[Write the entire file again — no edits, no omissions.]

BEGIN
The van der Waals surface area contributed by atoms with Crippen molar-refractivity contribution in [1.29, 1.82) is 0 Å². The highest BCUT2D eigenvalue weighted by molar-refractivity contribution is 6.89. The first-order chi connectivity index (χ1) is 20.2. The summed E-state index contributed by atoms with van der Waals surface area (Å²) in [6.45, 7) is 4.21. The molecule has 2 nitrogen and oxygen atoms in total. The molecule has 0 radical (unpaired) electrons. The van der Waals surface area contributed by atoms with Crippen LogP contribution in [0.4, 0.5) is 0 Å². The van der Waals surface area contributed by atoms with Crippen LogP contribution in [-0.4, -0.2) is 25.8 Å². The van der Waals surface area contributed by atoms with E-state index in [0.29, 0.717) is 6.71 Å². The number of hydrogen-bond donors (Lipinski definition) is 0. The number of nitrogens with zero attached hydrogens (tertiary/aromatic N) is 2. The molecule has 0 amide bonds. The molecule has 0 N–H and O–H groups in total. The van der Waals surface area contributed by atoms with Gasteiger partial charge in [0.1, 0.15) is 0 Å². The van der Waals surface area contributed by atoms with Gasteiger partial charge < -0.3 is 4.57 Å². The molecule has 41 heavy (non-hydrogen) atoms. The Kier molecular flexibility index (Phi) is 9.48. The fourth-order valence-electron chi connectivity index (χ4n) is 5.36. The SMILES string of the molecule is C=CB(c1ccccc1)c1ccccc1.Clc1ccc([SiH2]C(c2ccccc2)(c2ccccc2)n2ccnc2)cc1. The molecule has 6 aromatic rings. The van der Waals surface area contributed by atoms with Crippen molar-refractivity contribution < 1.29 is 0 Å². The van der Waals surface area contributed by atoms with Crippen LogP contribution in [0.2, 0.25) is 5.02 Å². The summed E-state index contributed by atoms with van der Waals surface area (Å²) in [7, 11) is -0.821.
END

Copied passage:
The van der Waals surface area contributed by atoms with Crippen molar-refractivity contribution in [1.29, 1.82) is 0 Å². The highest BCUT2D eigenvalue weighted by molar-refractivity contribution is 6.89. The first-order chi connectivity index (χ1) is 20.2. The summed E-state index contributed by atoms with van der Waals surface area (Å²) in [6.45, 7) is 4.21. The molecule has 2 nitrogen and oxygen atoms in total. The molecule has 0 radical (unpaired) electrons. The van der Waals surface area contributed by atoms with Crippen LogP contribution in [0.4, 0.5) is 0 Å². The van der Waals surface area contributed by atoms with Crippen LogP contribution in [-0.4, -0.2) is 25.8 Å². The van der Waals surface area contributed by atoms with E-state index in [0.29, 0.717) is 6.71 Å². The number of hydrogen-bond donors (Lipinski definition) is 0. The number of nitrogens with zero attached hydrogens (tertiary/aromatic N) is 2. The molecule has 0 amide bonds. The molecule has 0 N–H and O–H groups in total. The van der Waals surface area contributed by atoms with Gasteiger partial charge in [0.1, 0.15) is 0 Å². The van der Waals surface area contributed by atoms with Gasteiger partial charge < -0.3 is 4.57 Å². The molecule has 41 heavy (non-hydrogen) atoms. The Kier molecular flexibility index (Phi) is 9.48. The fourth-order valence-electron chi connectivity index (χ4n) is 5.36. The SMILES string of the molecule is C=CB(c1ccccc1)c1ccccc1.Clc1ccc([SiH2]C(c2ccccc2)(c2ccccc2)n2ccnc2)cc1. The molecule has 6 aromatic rings. The van der Waals surface area contributed by atoms with Crippen molar-refractivity contribution < 1.29 is 0 Å². The van der Waals surface area contributed by atoms with Crippen LogP contribution in [0.2, 0.25) is 5.02 Å². The summed E-state index contributed by atoms with van der Waals surface area (Å²) in [7, 11) is -0.821.